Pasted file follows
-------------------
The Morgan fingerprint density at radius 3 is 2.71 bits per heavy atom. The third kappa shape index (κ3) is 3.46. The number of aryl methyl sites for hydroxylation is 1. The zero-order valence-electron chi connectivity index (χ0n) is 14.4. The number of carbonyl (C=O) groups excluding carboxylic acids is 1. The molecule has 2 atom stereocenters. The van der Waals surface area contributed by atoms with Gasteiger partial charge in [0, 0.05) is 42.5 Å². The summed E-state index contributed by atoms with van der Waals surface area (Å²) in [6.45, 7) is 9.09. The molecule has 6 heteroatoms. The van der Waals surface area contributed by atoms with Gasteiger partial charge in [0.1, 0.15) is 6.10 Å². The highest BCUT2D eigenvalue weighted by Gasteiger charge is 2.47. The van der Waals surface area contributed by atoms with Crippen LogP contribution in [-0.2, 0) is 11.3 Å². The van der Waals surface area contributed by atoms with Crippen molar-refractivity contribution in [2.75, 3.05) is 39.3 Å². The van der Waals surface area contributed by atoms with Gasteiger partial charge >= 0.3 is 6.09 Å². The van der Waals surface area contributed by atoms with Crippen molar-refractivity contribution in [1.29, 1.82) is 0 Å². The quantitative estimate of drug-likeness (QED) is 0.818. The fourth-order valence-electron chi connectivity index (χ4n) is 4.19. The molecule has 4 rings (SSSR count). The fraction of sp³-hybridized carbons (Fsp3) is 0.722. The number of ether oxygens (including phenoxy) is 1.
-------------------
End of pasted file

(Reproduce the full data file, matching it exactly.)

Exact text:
The Morgan fingerprint density at radius 3 is 2.71 bits per heavy atom. The third kappa shape index (κ3) is 3.46. The number of aryl methyl sites for hydroxylation is 1. The zero-order valence-electron chi connectivity index (χ0n) is 14.4. The number of carbonyl (C=O) groups excluding carboxylic acids is 1. The molecule has 2 atom stereocenters. The van der Waals surface area contributed by atoms with Gasteiger partial charge in [0, 0.05) is 42.5 Å². The summed E-state index contributed by atoms with van der Waals surface area (Å²) in [6.45, 7) is 9.09. The molecule has 6 heteroatoms. The van der Waals surface area contributed by atoms with Gasteiger partial charge in [0.1, 0.15) is 6.10 Å². The highest BCUT2D eigenvalue weighted by Gasteiger charge is 2.47. The van der Waals surface area contributed by atoms with Crippen LogP contribution in [-0.2, 0) is 11.3 Å². The van der Waals surface area contributed by atoms with Crippen molar-refractivity contribution in [2.75, 3.05) is 39.3 Å². The van der Waals surface area contributed by atoms with Gasteiger partial charge >= 0.3 is 6.09 Å². The van der Waals surface area contributed by atoms with Crippen molar-refractivity contribution in [1.29, 1.82) is 0 Å². The quantitative estimate of drug-likeness (QED) is 0.818. The fourth-order valence-electron chi connectivity index (χ4n) is 4.19. The molecule has 4 rings (SSSR count). The fraction of sp³-hybridized carbons (Fsp3) is 0.722. The number of ether oxygens (including phenoxy) is 1.